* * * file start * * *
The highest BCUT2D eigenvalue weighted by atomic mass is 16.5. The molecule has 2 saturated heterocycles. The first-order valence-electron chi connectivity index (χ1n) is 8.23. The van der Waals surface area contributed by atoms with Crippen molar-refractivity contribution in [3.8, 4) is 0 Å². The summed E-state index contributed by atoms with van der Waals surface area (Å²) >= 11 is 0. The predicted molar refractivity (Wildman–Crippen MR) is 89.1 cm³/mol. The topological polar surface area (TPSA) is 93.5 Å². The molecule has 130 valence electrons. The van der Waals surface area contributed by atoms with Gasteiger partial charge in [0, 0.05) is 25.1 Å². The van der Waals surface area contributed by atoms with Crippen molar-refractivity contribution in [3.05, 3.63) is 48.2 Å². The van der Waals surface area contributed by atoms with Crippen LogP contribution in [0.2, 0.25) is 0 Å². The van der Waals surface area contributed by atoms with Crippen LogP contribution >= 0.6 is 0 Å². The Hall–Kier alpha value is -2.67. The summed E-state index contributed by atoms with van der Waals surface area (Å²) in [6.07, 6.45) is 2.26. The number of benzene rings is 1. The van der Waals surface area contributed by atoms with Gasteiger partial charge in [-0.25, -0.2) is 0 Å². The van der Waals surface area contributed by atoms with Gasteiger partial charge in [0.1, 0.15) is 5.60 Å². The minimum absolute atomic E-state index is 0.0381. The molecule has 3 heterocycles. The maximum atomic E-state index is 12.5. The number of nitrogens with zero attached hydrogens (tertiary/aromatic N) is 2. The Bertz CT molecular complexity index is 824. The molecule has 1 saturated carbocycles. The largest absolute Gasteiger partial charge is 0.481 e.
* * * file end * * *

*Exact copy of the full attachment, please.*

The highest BCUT2D eigenvalue weighted by atomic mass is 16.5. The molecule has 2 saturated heterocycles. The first-order valence-electron chi connectivity index (χ1n) is 8.23. The van der Waals surface area contributed by atoms with Crippen molar-refractivity contribution in [3.8, 4) is 0 Å². The summed E-state index contributed by atoms with van der Waals surface area (Å²) >= 11 is 0. The predicted molar refractivity (Wildman–Crippen MR) is 89.1 cm³/mol. The topological polar surface area (TPSA) is 93.5 Å². The molecule has 130 valence electrons. The van der Waals surface area contributed by atoms with Gasteiger partial charge in [0, 0.05) is 25.1 Å². The van der Waals surface area contributed by atoms with Crippen molar-refractivity contribution in [3.05, 3.63) is 48.2 Å². The van der Waals surface area contributed by atoms with Crippen LogP contribution in [0.2, 0.25) is 0 Å². The van der Waals surface area contributed by atoms with Crippen LogP contribution >= 0.6 is 0 Å². The Hall–Kier alpha value is -2.67. The summed E-state index contributed by atoms with van der Waals surface area (Å²) in [6.07, 6.45) is 2.26. The number of benzene rings is 1. The van der Waals surface area contributed by atoms with Gasteiger partial charge in [-0.25, -0.2) is 0 Å². The van der Waals surface area contributed by atoms with Gasteiger partial charge in [0.1, 0.15) is 5.60 Å². The minimum absolute atomic E-state index is 0.0381. The molecule has 3 heterocycles. The maximum atomic E-state index is 12.5. The number of nitrogens with zero attached hydrogens (tertiary/aromatic N) is 2. The Bertz CT molecular complexity index is 824. The molecule has 1 saturated carbocycles. The largest absolute Gasteiger partial charge is 0.481 e.